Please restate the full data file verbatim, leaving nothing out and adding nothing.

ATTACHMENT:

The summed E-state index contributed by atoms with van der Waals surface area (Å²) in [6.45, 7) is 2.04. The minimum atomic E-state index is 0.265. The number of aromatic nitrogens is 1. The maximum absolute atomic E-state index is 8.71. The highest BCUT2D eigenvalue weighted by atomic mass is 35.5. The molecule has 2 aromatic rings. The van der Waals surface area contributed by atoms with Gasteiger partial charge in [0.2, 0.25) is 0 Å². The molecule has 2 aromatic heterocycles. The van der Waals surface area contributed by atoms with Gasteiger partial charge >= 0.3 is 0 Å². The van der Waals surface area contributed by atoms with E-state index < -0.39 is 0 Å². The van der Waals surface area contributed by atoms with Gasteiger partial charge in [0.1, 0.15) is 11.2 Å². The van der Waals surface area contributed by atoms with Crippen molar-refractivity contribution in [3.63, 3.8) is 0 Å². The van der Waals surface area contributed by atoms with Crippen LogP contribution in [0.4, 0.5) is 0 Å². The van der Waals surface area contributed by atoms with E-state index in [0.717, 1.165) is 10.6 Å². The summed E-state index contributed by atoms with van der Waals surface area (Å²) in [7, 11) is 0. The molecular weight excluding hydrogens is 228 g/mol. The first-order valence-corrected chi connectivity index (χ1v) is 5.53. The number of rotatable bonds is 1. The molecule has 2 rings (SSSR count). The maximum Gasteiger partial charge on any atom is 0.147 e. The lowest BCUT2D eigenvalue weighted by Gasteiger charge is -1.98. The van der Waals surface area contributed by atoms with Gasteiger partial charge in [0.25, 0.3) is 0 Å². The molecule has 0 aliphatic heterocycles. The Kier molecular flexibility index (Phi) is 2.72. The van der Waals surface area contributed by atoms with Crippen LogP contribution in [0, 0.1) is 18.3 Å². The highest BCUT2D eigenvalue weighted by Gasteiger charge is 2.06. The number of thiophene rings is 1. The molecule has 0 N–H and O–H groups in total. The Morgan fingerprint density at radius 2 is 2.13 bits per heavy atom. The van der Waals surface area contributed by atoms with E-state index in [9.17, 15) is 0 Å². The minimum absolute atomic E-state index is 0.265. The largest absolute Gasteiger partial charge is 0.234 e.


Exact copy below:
The summed E-state index contributed by atoms with van der Waals surface area (Å²) in [6.45, 7) is 2.04. The minimum atomic E-state index is 0.265. The number of aromatic nitrogens is 1. The maximum absolute atomic E-state index is 8.71. The highest BCUT2D eigenvalue weighted by atomic mass is 35.5. The molecule has 2 aromatic rings. The van der Waals surface area contributed by atoms with Gasteiger partial charge in [0.2, 0.25) is 0 Å². The molecule has 2 aromatic heterocycles. The van der Waals surface area contributed by atoms with Gasteiger partial charge >= 0.3 is 0 Å². The van der Waals surface area contributed by atoms with E-state index < -0.39 is 0 Å². The van der Waals surface area contributed by atoms with Gasteiger partial charge in [0.1, 0.15) is 11.2 Å². The van der Waals surface area contributed by atoms with Crippen molar-refractivity contribution in [3.63, 3.8) is 0 Å². The van der Waals surface area contributed by atoms with Crippen LogP contribution in [0.4, 0.5) is 0 Å². The van der Waals surface area contributed by atoms with E-state index in [0.717, 1.165) is 10.6 Å². The summed E-state index contributed by atoms with van der Waals surface area (Å²) in [7, 11) is 0. The molecular weight excluding hydrogens is 228 g/mol. The first-order valence-corrected chi connectivity index (χ1v) is 5.53. The number of rotatable bonds is 1. The molecule has 2 rings (SSSR count). The maximum Gasteiger partial charge on any atom is 0.147 e. The lowest BCUT2D eigenvalue weighted by Gasteiger charge is -1.98. The van der Waals surface area contributed by atoms with Gasteiger partial charge in [0.25, 0.3) is 0 Å². The molecule has 0 aliphatic heterocycles. The Kier molecular flexibility index (Phi) is 2.72. The van der Waals surface area contributed by atoms with Crippen LogP contribution in [0, 0.1) is 18.3 Å². The highest BCUT2D eigenvalue weighted by Gasteiger charge is 2.06. The number of thiophene rings is 1. The molecule has 0 N–H and O–H groups in total. The Morgan fingerprint density at radius 2 is 2.13 bits per heavy atom. The van der Waals surface area contributed by atoms with E-state index in [9.17, 15) is 0 Å². The minimum absolute atomic E-state index is 0.265. The largest absolute Gasteiger partial charge is 0.234 e.